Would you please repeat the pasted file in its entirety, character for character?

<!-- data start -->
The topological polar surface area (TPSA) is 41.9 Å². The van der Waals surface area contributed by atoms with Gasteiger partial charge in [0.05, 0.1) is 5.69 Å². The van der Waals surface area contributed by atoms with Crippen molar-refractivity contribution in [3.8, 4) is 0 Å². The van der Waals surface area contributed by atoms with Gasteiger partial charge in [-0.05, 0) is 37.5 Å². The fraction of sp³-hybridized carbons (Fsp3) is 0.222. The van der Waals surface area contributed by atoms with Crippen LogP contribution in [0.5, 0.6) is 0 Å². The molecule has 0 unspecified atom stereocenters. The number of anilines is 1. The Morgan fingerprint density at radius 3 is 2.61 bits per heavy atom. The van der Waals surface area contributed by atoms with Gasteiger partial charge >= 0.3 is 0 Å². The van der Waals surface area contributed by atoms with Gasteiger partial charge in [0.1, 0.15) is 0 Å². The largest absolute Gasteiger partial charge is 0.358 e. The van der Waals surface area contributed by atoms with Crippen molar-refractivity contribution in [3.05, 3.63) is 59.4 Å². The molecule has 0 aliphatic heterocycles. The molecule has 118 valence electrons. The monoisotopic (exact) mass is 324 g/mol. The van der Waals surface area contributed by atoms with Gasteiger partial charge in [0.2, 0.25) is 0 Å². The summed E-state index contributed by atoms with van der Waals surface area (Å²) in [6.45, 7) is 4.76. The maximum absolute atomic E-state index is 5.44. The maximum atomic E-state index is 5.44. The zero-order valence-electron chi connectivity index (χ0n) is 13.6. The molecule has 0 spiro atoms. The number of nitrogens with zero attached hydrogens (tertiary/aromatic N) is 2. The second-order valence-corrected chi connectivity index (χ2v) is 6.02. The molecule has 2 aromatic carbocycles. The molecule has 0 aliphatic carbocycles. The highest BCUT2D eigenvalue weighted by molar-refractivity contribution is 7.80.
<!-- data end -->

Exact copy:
The topological polar surface area (TPSA) is 41.9 Å². The van der Waals surface area contributed by atoms with Gasteiger partial charge in [0.05, 0.1) is 5.69 Å². The van der Waals surface area contributed by atoms with Crippen molar-refractivity contribution in [3.8, 4) is 0 Å². The van der Waals surface area contributed by atoms with Gasteiger partial charge in [-0.05, 0) is 37.5 Å². The fraction of sp³-hybridized carbons (Fsp3) is 0.222. The van der Waals surface area contributed by atoms with Crippen LogP contribution in [0.5, 0.6) is 0 Å². The molecule has 0 unspecified atom stereocenters. The number of anilines is 1. The Morgan fingerprint density at radius 3 is 2.61 bits per heavy atom. The van der Waals surface area contributed by atoms with Gasteiger partial charge >= 0.3 is 0 Å². The van der Waals surface area contributed by atoms with Gasteiger partial charge in [0.1, 0.15) is 0 Å². The largest absolute Gasteiger partial charge is 0.358 e. The van der Waals surface area contributed by atoms with Crippen molar-refractivity contribution in [3.05, 3.63) is 59.4 Å². The molecule has 0 aliphatic heterocycles. The molecule has 118 valence electrons. The monoisotopic (exact) mass is 324 g/mol. The van der Waals surface area contributed by atoms with Gasteiger partial charge in [0.2, 0.25) is 0 Å². The summed E-state index contributed by atoms with van der Waals surface area (Å²) in [6.45, 7) is 4.76. The maximum absolute atomic E-state index is 5.44. The maximum atomic E-state index is 5.44. The zero-order valence-electron chi connectivity index (χ0n) is 13.6. The molecule has 0 spiro atoms. The number of nitrogens with zero attached hydrogens (tertiary/aromatic N) is 2. The second-order valence-corrected chi connectivity index (χ2v) is 6.02. The molecule has 2 aromatic carbocycles. The molecule has 0 aliphatic carbocycles. The highest BCUT2D eigenvalue weighted by molar-refractivity contribution is 7.80.